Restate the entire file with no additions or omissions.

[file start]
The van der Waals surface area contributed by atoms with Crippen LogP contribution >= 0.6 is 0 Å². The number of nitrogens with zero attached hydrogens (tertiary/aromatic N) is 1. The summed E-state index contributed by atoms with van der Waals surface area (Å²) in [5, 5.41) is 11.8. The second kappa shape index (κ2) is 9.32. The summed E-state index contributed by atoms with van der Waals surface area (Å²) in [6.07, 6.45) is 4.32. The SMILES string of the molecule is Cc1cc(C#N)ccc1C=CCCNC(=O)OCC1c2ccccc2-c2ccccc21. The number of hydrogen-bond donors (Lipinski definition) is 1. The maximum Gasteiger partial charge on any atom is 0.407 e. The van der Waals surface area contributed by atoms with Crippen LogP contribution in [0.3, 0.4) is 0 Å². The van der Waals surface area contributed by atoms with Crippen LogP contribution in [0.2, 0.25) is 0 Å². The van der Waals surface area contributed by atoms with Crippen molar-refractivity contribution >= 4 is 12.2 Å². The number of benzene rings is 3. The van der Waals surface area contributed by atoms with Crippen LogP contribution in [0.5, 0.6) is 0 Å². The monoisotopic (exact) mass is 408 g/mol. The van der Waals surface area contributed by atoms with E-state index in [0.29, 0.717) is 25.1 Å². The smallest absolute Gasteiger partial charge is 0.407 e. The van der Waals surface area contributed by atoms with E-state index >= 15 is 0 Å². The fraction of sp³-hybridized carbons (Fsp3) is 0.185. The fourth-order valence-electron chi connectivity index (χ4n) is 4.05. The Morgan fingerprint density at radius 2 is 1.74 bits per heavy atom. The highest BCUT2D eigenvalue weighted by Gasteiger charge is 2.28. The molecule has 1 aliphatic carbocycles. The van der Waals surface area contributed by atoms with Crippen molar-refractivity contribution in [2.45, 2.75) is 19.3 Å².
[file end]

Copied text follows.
The van der Waals surface area contributed by atoms with Crippen LogP contribution >= 0.6 is 0 Å². The number of nitrogens with zero attached hydrogens (tertiary/aromatic N) is 1. The summed E-state index contributed by atoms with van der Waals surface area (Å²) in [5, 5.41) is 11.8. The second kappa shape index (κ2) is 9.32. The summed E-state index contributed by atoms with van der Waals surface area (Å²) in [6.07, 6.45) is 4.32. The SMILES string of the molecule is Cc1cc(C#N)ccc1C=CCCNC(=O)OCC1c2ccccc2-c2ccccc21. The number of hydrogen-bond donors (Lipinski definition) is 1. The maximum Gasteiger partial charge on any atom is 0.407 e. The van der Waals surface area contributed by atoms with Crippen LogP contribution in [0.3, 0.4) is 0 Å². The van der Waals surface area contributed by atoms with Crippen LogP contribution in [0.2, 0.25) is 0 Å². The van der Waals surface area contributed by atoms with Crippen molar-refractivity contribution >= 4 is 12.2 Å². The number of benzene rings is 3. The van der Waals surface area contributed by atoms with Crippen LogP contribution in [0.5, 0.6) is 0 Å². The monoisotopic (exact) mass is 408 g/mol. The van der Waals surface area contributed by atoms with E-state index in [0.29, 0.717) is 25.1 Å². The smallest absolute Gasteiger partial charge is 0.407 e. The van der Waals surface area contributed by atoms with E-state index >= 15 is 0 Å². The fraction of sp³-hybridized carbons (Fsp3) is 0.185. The fourth-order valence-electron chi connectivity index (χ4n) is 4.05. The Morgan fingerprint density at radius 2 is 1.74 bits per heavy atom. The highest BCUT2D eigenvalue weighted by Gasteiger charge is 2.28. The molecule has 1 aliphatic carbocycles. The van der Waals surface area contributed by atoms with Crippen molar-refractivity contribution in [2.45, 2.75) is 19.3 Å².